When more than seven months back, the decision of shutting down the state-owned jute mills came as a bolt from the blue, there was more to it as the decision was coupled with a note of assurance from the jute and textile minister-of reopening the mills soon, under Public Private Partnership (PPP).
In a country of 'compulsive sceptics' who can barely afford a choice to take things on their face value, the statement of the minister on reopening the mills under PPP sounded hollow, if not outright incredulous. Hardly anyone believed it, though the authorities kept repeating it for a while - ostensibly to make the 25,000 or so retrenched workers believe in the fairytale. One must not forget that the shutdown decision as well as workers' job loss came at a time when the pandemic was set to threaten life and livelihood of millions, and assuring the jobless workers with a hollow promise was a plain mockery.
True, given that the state-owned jute mills were a burden on the government thanks to the mismanagement of BJMC, there was hardly any choice but to look for an alternative management modality to help the jute industry ride out the endemic crisis. But what had made the minister so optimistic to run the mills under PPP within months left many surprised for the simple reason that it was an unusual time, and relying on PPP which is yet to kick-start in the country in any form, was too far-fetched, perhaps self deceiving too.
Now, the cat is out of the bag. A nine-member inter-ministerial committee has reportedly finalised the terms and conditions of the lease contracts, and international tenders for this purpose might be issued shortly. According to the BJMC and ministry sources, it has been decided to lease out the mills for a period of 5 to 20 years through an open bidding system.
The idea of shutting down the mills was to cut mounting government expenses on the one hand and on the other (thinking piously), to modernise the mills through massive investment under PPP. Now that PPP prospect is gone, will lease-out help modernise the mills-- that too with private investment? Who is going to spend a huge amount of money for a short-term lease-- of 5 to 20 years?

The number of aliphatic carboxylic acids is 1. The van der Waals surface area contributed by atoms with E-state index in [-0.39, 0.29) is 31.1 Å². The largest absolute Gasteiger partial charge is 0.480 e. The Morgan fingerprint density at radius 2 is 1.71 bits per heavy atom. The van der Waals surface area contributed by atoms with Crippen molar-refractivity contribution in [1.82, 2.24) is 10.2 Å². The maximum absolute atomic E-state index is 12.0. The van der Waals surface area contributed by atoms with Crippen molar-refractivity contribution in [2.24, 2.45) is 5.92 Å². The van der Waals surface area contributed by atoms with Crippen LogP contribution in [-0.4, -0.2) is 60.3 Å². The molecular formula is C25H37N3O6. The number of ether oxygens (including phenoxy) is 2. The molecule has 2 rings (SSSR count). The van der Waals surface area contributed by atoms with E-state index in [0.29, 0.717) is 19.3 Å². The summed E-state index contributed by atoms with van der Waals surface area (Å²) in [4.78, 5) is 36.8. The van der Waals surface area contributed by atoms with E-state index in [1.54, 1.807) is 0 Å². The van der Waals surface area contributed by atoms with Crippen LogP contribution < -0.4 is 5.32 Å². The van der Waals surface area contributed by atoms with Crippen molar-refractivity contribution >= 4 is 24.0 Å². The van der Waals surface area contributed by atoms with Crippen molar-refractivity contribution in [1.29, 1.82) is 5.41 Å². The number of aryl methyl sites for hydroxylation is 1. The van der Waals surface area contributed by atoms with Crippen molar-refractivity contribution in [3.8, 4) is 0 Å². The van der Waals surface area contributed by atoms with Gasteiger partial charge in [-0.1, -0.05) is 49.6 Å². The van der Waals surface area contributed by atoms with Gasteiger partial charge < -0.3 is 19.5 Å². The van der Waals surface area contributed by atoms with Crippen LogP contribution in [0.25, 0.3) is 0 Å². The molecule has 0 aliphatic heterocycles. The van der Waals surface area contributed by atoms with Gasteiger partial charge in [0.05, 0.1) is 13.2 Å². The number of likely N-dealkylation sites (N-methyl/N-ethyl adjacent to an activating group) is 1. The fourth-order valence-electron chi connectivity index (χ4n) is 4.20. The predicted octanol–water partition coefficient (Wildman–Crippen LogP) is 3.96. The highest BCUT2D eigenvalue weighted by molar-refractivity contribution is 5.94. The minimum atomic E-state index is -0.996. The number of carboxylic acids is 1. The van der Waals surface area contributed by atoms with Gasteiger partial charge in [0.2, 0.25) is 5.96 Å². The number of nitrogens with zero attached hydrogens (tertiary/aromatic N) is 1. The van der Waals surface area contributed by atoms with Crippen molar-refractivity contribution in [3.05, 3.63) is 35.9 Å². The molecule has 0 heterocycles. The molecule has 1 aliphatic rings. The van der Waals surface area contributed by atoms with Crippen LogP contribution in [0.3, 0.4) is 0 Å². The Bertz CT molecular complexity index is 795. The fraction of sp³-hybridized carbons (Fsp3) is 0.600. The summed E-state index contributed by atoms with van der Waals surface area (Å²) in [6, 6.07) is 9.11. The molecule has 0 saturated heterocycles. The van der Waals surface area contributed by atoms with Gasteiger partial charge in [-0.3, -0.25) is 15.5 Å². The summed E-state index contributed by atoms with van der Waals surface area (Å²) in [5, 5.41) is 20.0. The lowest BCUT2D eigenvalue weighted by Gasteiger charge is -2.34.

Ideally, for a lease deal to work successfully, the time required is usually much longer. Potential investors would like to have satisfactory return from their money invested. And where will the money come from if banks and financial institutions do not consider the lease-tenure long enough to recover their loans? Besides, the unsettled financial liabilities of these sick mills will be a cause of worry to investors. Reports published in newspapers say that unpaid loans of these mills in various banks amount as high as to Tk 10 billion. Over and above, according to a local daily, these mills owe more than Tk 2.50 billion to raw jute merchants. Clearly, lease deals pending clearance of unsettled financial issues would lead to serious legal problems, affecting the banks in particular.
Observers, for good reasons, are critical of the sudden shift in the decision from PPP to leasing. While leasing itself is often associated with political considerations, experience of leasing out state-owned enterprises in the past speaks of utter disregard for the terms of lease contracts. In case of the proposed lease of the jute mills, it has been learnt that the BJMC would monitor the functioning of the mills once these are in private hands. Given that it is the BJMC often blamed for the ill-fated mills, it is ironic to see it in the new role to hold the reigns of the mills under a new arrangement. It was observed in the past that far from complying with the terms of lease contracts, investors tend to misuse the vacant lands of the mills by setting up large-scale dairy farms, poultry and fishing projects which for them are more alluring than the leased-out enterprises. This may have prompted the authorities this time to lease out only the mills and not the lands.
There is more to the issue. It appears that the authorities are still not sure how to go about the leasing process. They are particularly worried whether investors would be interested to come forward, since running the mills would require, in the first place, considerable investment in terms of replacing the machinery and equipment as well as introducing newer technology for product diversification as envisaged.
The mills are state property and the onus is on the government to look after them--- be it through modernisation or under any other suitable scheme --- and turn them profitable. Having failed totally over a long period of time, the government is set to shrug off its responsibility in the name of leasing out which most observers believe will snuff whatever prospect there might be to rescue the mills.